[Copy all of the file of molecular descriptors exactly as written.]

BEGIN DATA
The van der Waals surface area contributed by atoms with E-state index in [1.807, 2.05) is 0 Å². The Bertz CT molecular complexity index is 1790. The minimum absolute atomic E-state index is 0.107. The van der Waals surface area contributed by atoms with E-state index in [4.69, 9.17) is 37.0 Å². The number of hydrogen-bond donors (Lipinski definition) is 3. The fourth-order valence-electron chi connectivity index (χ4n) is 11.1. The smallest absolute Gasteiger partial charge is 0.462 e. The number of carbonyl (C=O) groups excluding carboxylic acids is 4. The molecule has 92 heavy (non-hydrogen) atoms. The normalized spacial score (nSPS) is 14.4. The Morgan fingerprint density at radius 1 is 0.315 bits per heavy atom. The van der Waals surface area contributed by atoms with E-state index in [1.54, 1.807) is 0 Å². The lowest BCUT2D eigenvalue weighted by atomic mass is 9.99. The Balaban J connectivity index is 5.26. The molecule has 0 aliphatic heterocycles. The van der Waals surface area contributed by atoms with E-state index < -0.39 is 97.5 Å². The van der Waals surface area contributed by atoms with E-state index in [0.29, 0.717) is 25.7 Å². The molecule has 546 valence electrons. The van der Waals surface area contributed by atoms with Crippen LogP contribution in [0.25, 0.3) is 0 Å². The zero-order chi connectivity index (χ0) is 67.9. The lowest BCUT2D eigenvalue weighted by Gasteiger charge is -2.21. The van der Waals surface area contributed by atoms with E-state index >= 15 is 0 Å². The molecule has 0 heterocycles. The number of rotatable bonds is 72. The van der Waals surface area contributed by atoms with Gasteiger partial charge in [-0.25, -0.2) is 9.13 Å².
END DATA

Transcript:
The van der Waals surface area contributed by atoms with E-state index in [1.807, 2.05) is 0 Å². The Bertz CT molecular complexity index is 1790. The minimum absolute atomic E-state index is 0.107. The van der Waals surface area contributed by atoms with E-state index in [4.69, 9.17) is 37.0 Å². The number of hydrogen-bond donors (Lipinski definition) is 3. The fourth-order valence-electron chi connectivity index (χ4n) is 11.1. The smallest absolute Gasteiger partial charge is 0.462 e. The number of carbonyl (C=O) groups excluding carboxylic acids is 4. The molecule has 92 heavy (non-hydrogen) atoms. The normalized spacial score (nSPS) is 14.4. The Morgan fingerprint density at radius 1 is 0.315 bits per heavy atom. The van der Waals surface area contributed by atoms with E-state index in [1.54, 1.807) is 0 Å². The lowest BCUT2D eigenvalue weighted by atomic mass is 9.99. The Balaban J connectivity index is 5.26. The molecule has 0 aliphatic heterocycles. The van der Waals surface area contributed by atoms with E-state index < -0.39 is 97.5 Å². The van der Waals surface area contributed by atoms with E-state index in [0.29, 0.717) is 25.7 Å². The molecule has 546 valence electrons. The van der Waals surface area contributed by atoms with Crippen LogP contribution in [0.25, 0.3) is 0 Å². The zero-order chi connectivity index (χ0) is 67.9. The lowest BCUT2D eigenvalue weighted by Gasteiger charge is -2.21. The van der Waals surface area contributed by atoms with E-state index >= 15 is 0 Å². The molecule has 0 heterocycles. The number of rotatable bonds is 72. The van der Waals surface area contributed by atoms with Gasteiger partial charge in [-0.25, -0.2) is 9.13 Å².